4 Tips for Bidding on Your First Government Contract

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4 Tips for Bidding on Your First Government Contract

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Consumer demand may remain sluggish in Alberta, but the provincial government is still pouring stimulus dollars into the economy, to the tune of billions annually. And though most government contracts go to big corporations—a significant percentage of all government spending is set aside specifically for small businesses.

The process of winning a provincial contract can be painstaking, long, overwhelming, and certainly competitive, but the potential payoff can be huge. If you’re interested in government work, how can you get started?

The Alberta Small Enterprise Association (ASEA) recently conducted a survey of 500 entrepreneurs who were government contractors or actively pursuing a contract. A panel of three small business owners and two government officers gathered as part of an all day event on March 31, 2016 to discuss the survey’s findings with more than 100 small business owners and to offer their tips to make government contracting easier for your business. Here’s what they had to say:

Start small. This was the No. 1 tip from successful small business contractors. Government agencies view past performance as a key indicator of potential success, and to get your foot in the door, you should bid on projects worth as little as $3,000. A good strategy is to start by subcontracting. More than half of all the surveyed provincial contractors said they got their start by pursuing these opportunities. “Find out who the larger prime contractors are, and offer to provide your services to them,” says Milt Cramb, president and CEO of Juventus, a business consulting firm based in Lethbridge.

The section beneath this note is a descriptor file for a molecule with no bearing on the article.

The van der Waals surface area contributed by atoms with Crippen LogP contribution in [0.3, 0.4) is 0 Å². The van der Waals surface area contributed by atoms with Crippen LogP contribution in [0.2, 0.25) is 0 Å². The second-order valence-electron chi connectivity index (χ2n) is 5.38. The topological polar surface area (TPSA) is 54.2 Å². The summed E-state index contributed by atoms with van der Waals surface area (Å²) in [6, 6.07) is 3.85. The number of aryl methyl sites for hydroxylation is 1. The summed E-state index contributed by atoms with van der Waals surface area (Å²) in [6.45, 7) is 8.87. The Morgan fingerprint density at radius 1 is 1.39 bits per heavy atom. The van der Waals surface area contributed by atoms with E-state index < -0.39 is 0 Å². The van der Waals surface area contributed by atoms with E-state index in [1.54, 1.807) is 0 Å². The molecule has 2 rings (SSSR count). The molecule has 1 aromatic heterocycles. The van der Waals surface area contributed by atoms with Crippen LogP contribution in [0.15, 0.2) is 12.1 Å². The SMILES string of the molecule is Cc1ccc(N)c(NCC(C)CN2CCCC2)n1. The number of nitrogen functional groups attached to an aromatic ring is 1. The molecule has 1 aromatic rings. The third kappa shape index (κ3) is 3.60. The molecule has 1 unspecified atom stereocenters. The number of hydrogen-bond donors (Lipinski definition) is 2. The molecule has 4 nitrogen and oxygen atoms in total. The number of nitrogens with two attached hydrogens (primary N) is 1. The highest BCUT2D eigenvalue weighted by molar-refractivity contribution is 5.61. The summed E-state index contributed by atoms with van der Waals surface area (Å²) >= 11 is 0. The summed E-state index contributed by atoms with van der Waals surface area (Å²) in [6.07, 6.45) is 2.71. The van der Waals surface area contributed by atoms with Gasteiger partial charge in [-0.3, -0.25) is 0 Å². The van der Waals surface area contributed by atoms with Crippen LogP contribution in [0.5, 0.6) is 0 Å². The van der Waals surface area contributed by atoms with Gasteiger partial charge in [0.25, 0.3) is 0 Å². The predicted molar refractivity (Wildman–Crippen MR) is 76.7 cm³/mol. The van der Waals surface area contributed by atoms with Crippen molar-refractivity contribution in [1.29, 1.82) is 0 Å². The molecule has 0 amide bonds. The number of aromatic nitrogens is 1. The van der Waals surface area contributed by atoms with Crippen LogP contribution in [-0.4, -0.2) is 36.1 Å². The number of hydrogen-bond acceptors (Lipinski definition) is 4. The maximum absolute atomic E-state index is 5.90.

Do your research. “Many small business owners think that the government’s not going to buy what they have,” says Darcy Emes, president of ASEA. “[But] they buy almost everything.”

Much of your research can be done online. The first place to start is registering yourself on theAlberta Purchasing Connection database, where you can create a profile making it easier for government procurement officers to find your product or service.

Knowing your specific target market will also help, says Randall Lebolo, president of Lebolo Construction Management, a construction company in Red Deer, Alberta, whose business is now 90 percent government contracts.

Stay persistent. In the survey, contractors reported that it took almost two years on average to win their first federal contract. “Preparing for a government contract is like training for a marathon,” Emes says. The most successful contractors unsurprisingly invested the most time and money in the bidding process—an average of $56,000 in cash and resources during 2014, according to the survey. 

Cultivate relationships. “You think of the provincial government as this cold entity, and that it’s all about putting together a big proposal, but it’s still all about relationships,” says Gerry Rodgers, president and CEO of Creative Display Solutions, a trade-display company in Edmonton, Alberta, that has bid on five contracts. Relationships with government procurement officers are crucial.

Partnerships with other small contractors are also important; bidding for contracts as part of a team is another good strategy for getting started.

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